Municipalities and non-profit 501(c)(3) organizations can apply to receive funds for spay and neuter programs. The grant program operates on a yearly cycle. More information can be found in our comprehensive report here. The deadliine for the 2009 cycle has passed. The 2010 application will be available around February 2010.
A 5-member task force consisting of an animal control officer, veterinarian, a MAC member, and members of the shelter and rescue community, reviews grants and makes recommendations for funding. Grants are for a one-year term. The criteria that is used to evaluate proposals include:
Goal/Scope: The proposal should state the specific problem the grant funds will be used to address. The proposal should contain specific goals and demonstrate how those goals will be met and how the target population (both human and animal) will be impacted. Proposals that focus on feral cats should specify how attempts will be made to impact the entire colony/population/community.
Need: The proposal conveys a good understanding of a particular need in the targeted area and adequately describes how the proposed project addresses it.
Project design: The project should define and quantify the pet overpopulation problem in your community, be well-thought out and present a clear method/strategy to reduce pet overpopulation. Successful proposals will document the particular overpopulation sources in the community targeted, and clearly define a plan to address those issues in the most cost-effective and practical manner. Proposals should pay special attention to preventing the often overlooked contributions to pet overpopulation and make use of methods to prevent these through pediatric spaying and neutering, spaying pregnant animals and spaying and neutering all animals prior to adoption.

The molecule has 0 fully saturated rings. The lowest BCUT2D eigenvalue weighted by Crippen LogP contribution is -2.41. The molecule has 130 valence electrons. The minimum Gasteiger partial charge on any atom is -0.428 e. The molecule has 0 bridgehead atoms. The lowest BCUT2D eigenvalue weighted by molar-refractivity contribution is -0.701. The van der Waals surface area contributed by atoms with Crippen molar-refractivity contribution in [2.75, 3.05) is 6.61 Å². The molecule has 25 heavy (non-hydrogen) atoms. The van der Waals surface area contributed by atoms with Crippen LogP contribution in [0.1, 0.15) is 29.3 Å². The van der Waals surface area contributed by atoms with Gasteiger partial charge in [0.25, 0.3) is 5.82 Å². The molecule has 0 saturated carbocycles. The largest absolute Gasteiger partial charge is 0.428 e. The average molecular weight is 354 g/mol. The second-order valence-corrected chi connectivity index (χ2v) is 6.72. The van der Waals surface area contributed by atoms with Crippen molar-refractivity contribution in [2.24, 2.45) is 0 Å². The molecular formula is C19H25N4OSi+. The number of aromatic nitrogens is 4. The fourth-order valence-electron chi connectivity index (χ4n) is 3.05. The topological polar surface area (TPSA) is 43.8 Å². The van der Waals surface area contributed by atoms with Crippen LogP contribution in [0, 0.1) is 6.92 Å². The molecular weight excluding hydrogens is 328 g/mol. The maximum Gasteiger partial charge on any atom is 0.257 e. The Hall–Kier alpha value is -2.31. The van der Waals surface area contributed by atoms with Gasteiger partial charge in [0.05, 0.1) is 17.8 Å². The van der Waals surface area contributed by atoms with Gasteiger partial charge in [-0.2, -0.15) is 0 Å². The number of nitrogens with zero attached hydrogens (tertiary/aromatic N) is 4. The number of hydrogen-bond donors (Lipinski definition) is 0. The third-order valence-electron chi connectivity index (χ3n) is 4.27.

Collaboration: The proposal should consider any possible collaborations (with animal shelters, other rescue organizations, veterinarians, educational outreach providers) that can effectively help reach the proposal’s goals, provide additional services, or lower the cost of surgery per animal.
Assessment: Proposal should explain what measurable criteria will be used to determine if your organization reaches its objectives. How will you measure the success of your proposed program?
Continuation/leverage: The proposal should address how the applicant will attempt to continue its project after the grant term.
All grantees are required to advertise the license plate. They also must return any unused money at the end of the grant year. Grantees submit mid-cycle reports and final reports documenting the work they have accomplished with the funds.
You can view the 2009 grant application here. This is provided for information purposes only; the deadline has passed.